Thursday, July 14, 2016
Racial diversity means a heterogenous mix of different types of people classified and/or grouped together, and who must live and work together in the same environment.
Just as in a family where each member is unique, each share similarities as well as differences, so it is with the American nation.
America's population has become more and more diverse, and the only path towards a peaceful co-existence is acknowledging, accepting and respecting one another, regardless of race, ethnic background, religious/political views, social and economic status, gender, sexual orientation and identity, among other factors that constitute individual and group differences.
This diversity, when harness well, contributes to the progress and enrichment of the nation; hence it is important that every effort is achieved to keep diversity working in the society.
But diversity scares or turns off many people. Many also ask what is diversity working about?
For many people, it is not enough to tell them that diversity is the exploration of these differences in a safe, positive, and nurturing environment. It is about understanding each other and moving beyond simple tolerance to embracing and celebrating the rich dimensions of diversity contained within each individual. - See here:
The definition is clear, but hard to get because what many see in the concrete is the opposite.
It makes people feel that diversity divides people more; that exclusion, being left out is more like it than inclusion, because that is the reality they see in most sectors.
One writer notes in her article that it is ironic that with the country's diverse population, lack of diversity describes the state of American society today: we’re not diverse enough.
She also commented that the push for diversity is actually killing it, to wit: this incessant focus on guaranteeing diversity versus focusing on character, talent and ability has the potential to turn the next generation into exactly one of two things: trembling cowards who live in fear of being accused of racism or bigotry; or, actual racists and bigots.
For her and other like-minded individuals, diversity keeps racism alive.
It may seem so because the ugly pangs of racism continues to bite, as shown by incidence of racial profiling targeting mostly African Americans and Hispanics, the rise in hate crimes, police brutality. As in Dallas.
Yet, these are not due to diversity efforts. What breeds racism? It is NOT the promotion of diversity and inclusion.
On the contrary, these are what kills diversity in this country:
- Harboring wrong notions, ignorance, fear about other people;
- Feelings of superiority (white supremacy, for example);
- Ambivalence and indifference towards diversity can unconsciously drive away people from exerting their own effort to understand and appreciate people coming from different background.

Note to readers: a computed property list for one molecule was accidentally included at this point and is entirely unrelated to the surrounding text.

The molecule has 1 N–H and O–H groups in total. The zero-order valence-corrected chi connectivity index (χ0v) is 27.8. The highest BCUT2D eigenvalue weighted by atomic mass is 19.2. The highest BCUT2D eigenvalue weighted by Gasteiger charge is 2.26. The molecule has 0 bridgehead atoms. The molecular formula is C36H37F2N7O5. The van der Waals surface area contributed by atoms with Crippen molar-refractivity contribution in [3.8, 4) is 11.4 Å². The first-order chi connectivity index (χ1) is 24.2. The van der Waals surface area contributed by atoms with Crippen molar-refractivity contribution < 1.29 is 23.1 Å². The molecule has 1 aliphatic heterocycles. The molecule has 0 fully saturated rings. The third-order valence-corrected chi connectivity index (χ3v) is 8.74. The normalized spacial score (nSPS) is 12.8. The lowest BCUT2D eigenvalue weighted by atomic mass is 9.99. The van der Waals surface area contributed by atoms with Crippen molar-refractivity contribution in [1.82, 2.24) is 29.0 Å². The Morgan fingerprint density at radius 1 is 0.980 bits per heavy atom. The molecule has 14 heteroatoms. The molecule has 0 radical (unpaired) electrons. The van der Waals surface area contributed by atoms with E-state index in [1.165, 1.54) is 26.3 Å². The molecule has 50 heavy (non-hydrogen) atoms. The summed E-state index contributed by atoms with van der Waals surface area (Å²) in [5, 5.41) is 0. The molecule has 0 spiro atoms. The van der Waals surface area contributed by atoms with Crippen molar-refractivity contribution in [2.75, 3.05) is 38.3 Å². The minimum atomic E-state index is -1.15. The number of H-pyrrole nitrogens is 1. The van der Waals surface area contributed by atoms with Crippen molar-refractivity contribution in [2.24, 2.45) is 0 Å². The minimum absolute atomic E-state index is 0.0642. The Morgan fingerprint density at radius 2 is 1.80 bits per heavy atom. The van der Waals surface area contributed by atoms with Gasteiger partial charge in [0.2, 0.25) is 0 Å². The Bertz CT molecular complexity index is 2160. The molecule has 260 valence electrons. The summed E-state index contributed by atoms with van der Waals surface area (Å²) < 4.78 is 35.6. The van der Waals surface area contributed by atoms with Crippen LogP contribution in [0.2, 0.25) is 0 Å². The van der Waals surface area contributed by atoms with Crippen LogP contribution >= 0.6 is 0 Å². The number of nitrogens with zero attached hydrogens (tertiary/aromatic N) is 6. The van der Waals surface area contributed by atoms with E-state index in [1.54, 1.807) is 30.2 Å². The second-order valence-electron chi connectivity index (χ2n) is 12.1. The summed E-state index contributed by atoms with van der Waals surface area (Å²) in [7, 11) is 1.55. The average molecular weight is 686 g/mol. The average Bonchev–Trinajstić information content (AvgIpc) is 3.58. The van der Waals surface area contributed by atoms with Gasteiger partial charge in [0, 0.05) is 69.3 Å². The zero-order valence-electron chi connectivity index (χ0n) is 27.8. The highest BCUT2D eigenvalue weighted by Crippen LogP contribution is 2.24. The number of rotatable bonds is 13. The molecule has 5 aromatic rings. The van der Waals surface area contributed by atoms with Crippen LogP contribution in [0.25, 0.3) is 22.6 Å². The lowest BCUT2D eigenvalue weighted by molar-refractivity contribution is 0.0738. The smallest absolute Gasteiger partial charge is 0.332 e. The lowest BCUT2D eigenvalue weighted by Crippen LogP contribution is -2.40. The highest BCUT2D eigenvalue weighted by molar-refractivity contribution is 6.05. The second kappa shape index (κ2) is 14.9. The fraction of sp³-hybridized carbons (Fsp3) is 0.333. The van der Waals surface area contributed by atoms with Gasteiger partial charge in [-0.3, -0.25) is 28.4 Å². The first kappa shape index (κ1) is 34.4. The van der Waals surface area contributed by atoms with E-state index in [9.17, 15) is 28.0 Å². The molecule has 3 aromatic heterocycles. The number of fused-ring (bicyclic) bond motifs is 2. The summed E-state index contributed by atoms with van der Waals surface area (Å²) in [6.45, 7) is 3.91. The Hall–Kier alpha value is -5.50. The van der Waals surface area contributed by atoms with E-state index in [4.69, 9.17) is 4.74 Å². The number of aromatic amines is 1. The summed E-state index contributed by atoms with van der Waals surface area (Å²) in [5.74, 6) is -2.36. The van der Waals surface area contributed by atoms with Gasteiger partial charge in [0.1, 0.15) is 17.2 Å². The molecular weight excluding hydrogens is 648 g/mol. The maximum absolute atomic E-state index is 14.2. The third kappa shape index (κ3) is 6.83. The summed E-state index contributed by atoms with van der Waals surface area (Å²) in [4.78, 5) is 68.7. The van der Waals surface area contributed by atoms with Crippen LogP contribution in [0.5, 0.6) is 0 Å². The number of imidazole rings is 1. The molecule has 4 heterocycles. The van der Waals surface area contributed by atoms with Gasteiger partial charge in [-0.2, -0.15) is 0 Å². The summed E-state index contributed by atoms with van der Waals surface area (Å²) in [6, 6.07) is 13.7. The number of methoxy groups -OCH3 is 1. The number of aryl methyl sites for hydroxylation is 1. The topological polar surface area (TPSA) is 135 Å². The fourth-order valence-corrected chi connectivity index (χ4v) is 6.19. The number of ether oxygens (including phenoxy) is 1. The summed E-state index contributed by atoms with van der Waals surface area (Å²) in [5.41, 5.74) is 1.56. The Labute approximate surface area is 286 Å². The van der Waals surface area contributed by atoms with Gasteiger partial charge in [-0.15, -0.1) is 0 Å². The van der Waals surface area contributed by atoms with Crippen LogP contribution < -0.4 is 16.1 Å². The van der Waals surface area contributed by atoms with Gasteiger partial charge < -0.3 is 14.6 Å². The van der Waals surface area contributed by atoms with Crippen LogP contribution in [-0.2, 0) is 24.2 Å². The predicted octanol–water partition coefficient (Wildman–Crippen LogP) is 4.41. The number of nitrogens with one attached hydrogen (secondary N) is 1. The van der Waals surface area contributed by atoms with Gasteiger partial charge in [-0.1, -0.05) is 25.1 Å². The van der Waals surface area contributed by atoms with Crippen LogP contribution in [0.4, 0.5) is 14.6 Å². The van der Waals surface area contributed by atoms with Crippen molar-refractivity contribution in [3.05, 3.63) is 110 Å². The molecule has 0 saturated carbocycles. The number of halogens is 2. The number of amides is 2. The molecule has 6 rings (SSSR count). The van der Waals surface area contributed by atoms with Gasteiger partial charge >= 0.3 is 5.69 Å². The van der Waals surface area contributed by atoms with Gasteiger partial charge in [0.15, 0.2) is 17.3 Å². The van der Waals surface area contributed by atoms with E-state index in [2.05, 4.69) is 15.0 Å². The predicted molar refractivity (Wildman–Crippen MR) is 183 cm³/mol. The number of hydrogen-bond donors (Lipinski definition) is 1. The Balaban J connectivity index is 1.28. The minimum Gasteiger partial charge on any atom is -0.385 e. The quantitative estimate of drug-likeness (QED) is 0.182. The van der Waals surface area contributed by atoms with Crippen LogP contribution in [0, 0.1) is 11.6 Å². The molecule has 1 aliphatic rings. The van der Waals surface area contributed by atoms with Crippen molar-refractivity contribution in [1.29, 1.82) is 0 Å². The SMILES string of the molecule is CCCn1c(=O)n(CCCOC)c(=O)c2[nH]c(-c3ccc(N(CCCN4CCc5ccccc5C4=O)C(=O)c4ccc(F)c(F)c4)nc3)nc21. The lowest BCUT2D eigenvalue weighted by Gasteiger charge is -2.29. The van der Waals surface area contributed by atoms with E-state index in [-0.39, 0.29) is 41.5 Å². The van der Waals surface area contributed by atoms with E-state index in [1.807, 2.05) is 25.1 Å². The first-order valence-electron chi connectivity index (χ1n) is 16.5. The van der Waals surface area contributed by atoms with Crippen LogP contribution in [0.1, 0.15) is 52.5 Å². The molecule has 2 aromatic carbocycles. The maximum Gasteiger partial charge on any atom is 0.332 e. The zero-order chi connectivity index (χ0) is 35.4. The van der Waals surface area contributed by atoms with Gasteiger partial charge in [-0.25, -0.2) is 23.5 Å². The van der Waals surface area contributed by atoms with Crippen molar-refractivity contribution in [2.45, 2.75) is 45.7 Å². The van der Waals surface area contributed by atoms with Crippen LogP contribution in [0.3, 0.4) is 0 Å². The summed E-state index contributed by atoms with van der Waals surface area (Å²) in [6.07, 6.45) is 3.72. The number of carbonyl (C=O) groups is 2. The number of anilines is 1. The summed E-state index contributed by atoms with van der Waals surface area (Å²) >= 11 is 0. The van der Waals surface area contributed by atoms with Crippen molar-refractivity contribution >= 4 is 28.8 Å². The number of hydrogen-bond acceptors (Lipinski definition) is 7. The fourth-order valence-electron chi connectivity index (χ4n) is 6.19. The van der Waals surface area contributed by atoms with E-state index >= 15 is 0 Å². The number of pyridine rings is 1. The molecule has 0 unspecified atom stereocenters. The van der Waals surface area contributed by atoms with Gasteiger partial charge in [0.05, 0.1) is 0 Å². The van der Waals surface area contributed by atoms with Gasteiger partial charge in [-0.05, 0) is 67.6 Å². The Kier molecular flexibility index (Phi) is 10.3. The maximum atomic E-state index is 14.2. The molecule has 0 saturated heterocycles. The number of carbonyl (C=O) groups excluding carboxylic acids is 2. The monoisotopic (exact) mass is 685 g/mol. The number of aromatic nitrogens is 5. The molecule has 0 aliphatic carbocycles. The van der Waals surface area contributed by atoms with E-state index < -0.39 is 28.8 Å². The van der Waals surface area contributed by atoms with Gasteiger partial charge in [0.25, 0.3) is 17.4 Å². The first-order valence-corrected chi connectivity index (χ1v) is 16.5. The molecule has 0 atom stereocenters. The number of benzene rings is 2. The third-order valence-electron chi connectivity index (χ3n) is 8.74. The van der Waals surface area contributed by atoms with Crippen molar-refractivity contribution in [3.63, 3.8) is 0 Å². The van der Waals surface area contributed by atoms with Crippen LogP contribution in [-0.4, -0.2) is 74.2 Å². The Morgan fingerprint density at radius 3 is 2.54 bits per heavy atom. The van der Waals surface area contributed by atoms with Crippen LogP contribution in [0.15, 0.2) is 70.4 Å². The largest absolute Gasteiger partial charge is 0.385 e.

- Maltreatment of others due to their background or gender or beliefs. Racial profiling for one.
Racial profiling, as defined by ACLU (American Civil Liberties Union), is the discriminatory practice by law enforcement officials of targeting individuals for suspicion of crime based on the individual's race, ethnicity, religion or national origin. […] Examples of racial profiling are the use of race to determine which drivers to stop for minor traffic violations (commonly referred to as "driving while black or brown"), or the use of race to determine which pedestrians to search for illegal contraband.
Dallas is hurting. Relationship between its citizens and the police is broken. Candles are lit in the aftermath of the shooting of 5 white cops and a lone gunman, who happened to be a black war veteran.
According to reports, the gunman, identified as Micah Johnson, a black Army veteran, shot the white cops out of retaliation.
Dallas Police Chief David O. Brown said that the shooter's motivation was to make cops pay for their unjust treatment of “people of color.”
“We’re convinced that this suspect had other plans and thought that what he was doing was righteous and believed that he was going to target law enforcement — make us pay for what he sees as law enforcement’s efforts to punish people of color,” Brown told CNN’s Jake Tapper Sunday on “State of the Union.” - See more here:
True indeed that cops unfairly treat people of color, racial profiling them even for minor infractions.
“The shooting was the kind of retaliatory violence that people have feared through two years of protests around the country against deaths in police custody, forcing yet another wrenching shift in debates over race and criminal justice that had already deeply divided the nation,” a New York Times article said.
Chief Brown also said Johnson himself stated he wanted to kill white people, especially white officers. (CNN).
How to make diversity working in society? Who should be contributing to the promotion of diversity and inclusion in society?
A police job is never easy. It is a noble job – cops risk their lives in order to safeguard communities, to enforce peace and order; they serve as people's protectors. And many die in the line of duty – as when a robber or any armed goon shoot it out with them.
But it is another thing when police themselves perpetrate violence towards the constituents whose safety, dignity and rights they are sworn to protect, especially minorities.
And it is sad that violence begets violence when a member of oppressed groups retaliate in order to exact justice.
“This has been a week of profound grief and heartbreak and loss,” Lynch said. Noting that the attack in Dallas happened during a protest sparked by police shootings, she added: “After the events of this week, Americans across our country are feeling a sense of helplessness, uncertainty and fear … but the answer must not be violence.” - See here: